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The healthcare industry generates medical waste, including toxic, infectious, and radioactive substances. Sharps, pharmaceuticals, and certain chemicals are also considered medical waste.
Improper medical waste handling and disposal poses a serious threat to employees, the public, and the environment. This online certification course is designed to help you achieve a greater understanding of biohazards that exist in healthcare workplaces, including medical waste.
Safety training helps healthcare workers better understand how to safely handle and dispose of biomedical waste. Our online training highlights the best practices and controls needed to minimize risks associated with handling medical waste.
Numerous federal agencies have regulations pertaining to medical waste handling. However, medical waste is primarily regulated by state environmental and health departments. It is important to check the legislation in place on a state level to understand the regulations that apply to specific geographic areas.
Federal agencies with regulatory oversight include OSHA, the Centers for Disease Control (CDC), the Department of Transportation (DOT), the EPA, and others. The EPA's Resource Conservation and Recovery Act (RCRA) is the public law that creates the framework for the proper management of hazardous and non-hazardous solid waste. While the EPA does not have specific authority for medical waste, they have regulatory oversight for hospital, medical, and infectious waste incinerators (HMIWI) under Section 129 of the Clean Air Act.
Through its Hazardous Materials Regulations (HMR), the U.S. DOT assigns responsibility to the healthcare employer for properly packaging hazardous materials that are being transported off-site, as well as training each employee involved with packaging medical waste and other biohazards. OSHA's bloodborne pathogens standard (29 CFR 1910.1030) applies to anyone who may come in contact with blood or other potentially infectious biomedical materials in the course of their employment.
Who must take this training? Healthcare facilities such as a hospital, physician's office, dental practice, veterinary clinic, laboratory, medical research facility, autopsy center, blood bank, or nursing home from the elderly will generate medical waste. Anyone who works in the healthcare industry who may be exposed to medical waste should receive safety training based on their job function and location. Our comprehensive online training includes the types of hazards and risks associated with managing medical waste, the proper way to treat and dispose of medical waste, and what to do if an incident occurs with medical waste.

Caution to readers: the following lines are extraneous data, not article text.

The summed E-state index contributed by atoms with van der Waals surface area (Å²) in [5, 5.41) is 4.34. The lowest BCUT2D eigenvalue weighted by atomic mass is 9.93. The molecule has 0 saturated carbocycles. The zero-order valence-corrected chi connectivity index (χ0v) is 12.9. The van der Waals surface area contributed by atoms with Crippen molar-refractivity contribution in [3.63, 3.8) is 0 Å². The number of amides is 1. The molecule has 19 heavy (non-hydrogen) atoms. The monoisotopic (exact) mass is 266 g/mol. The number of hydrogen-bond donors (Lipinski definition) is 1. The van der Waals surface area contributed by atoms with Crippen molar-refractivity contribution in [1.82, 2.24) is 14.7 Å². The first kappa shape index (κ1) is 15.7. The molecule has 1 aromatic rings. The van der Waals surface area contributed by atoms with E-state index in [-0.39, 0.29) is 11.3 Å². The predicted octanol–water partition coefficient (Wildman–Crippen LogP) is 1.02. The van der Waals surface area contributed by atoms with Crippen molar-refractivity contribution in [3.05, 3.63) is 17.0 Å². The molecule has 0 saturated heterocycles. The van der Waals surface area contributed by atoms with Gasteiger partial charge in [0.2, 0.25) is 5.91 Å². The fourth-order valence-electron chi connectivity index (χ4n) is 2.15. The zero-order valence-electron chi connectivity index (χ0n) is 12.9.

Case Study: In 1993 a study investigated medical waste practices used by 225 hospitals in Oregon, Washington, and Idaho. Hospitals were provided a definition of medical waste in the survey, but were asked how they define infectious waste. The question revealed confusion about what qualified as infectious waste versus medical waste, which may explain why almost half of the hospitals surveyed were not segregating general medical waste from infectious waste. The most frequently used practice of treating and disposing of medical waste was the use of private haulers to transport medical waste to treatment facilities. The next most frequently reported techniques were pouring into municipal sewage, depositing in landfills, and autoclaving. Other methods adopted by hospitals included Electro-Thermal-Deactivation (ETD), hydropulping, microwaving, and grinding before pouring into the municipal sewer. Hospitals in Oregon and Washington used microwaving and ETD methods to treat medical waste, while those in Idaho did not. Most hospitals in Oregon and Washington no longer operated their incinerators due to stricter regulations regarding air pollution emissions. Hospitals in Idaho, however, were still operating incinerators because there were no specific state regulations for these types of facilities. The study showed there was no consensus about which agency or organization's definition of infectious waste should be used in a waste management program.
Key Takeaway: To reduce the risks associated with managing medical waste it is critical for healthcare facilities to establish a clear definition for infectious waste and a clear waste management program.
According to RCRA, a healthcare facility that generates a small quantity of medical waste must ensure that all employees are familiar with the proper waste handling and emergency procedures relevant to their responsibilities. A facility that generates a large quantity of medical hazardous waste must have a formal personnel training program in place. This program must require initial training and an annual review.
OSHA's bloodborne pathogen standard requires all employees who come in contact with medical waste to undergo annual training on proper handling, labeling, storing, and transporting of such waste.
Each state has unique regulations and training requirements regarding medical waste. It is important to check for local and state regulations to determine the frequency of retraining or recertification.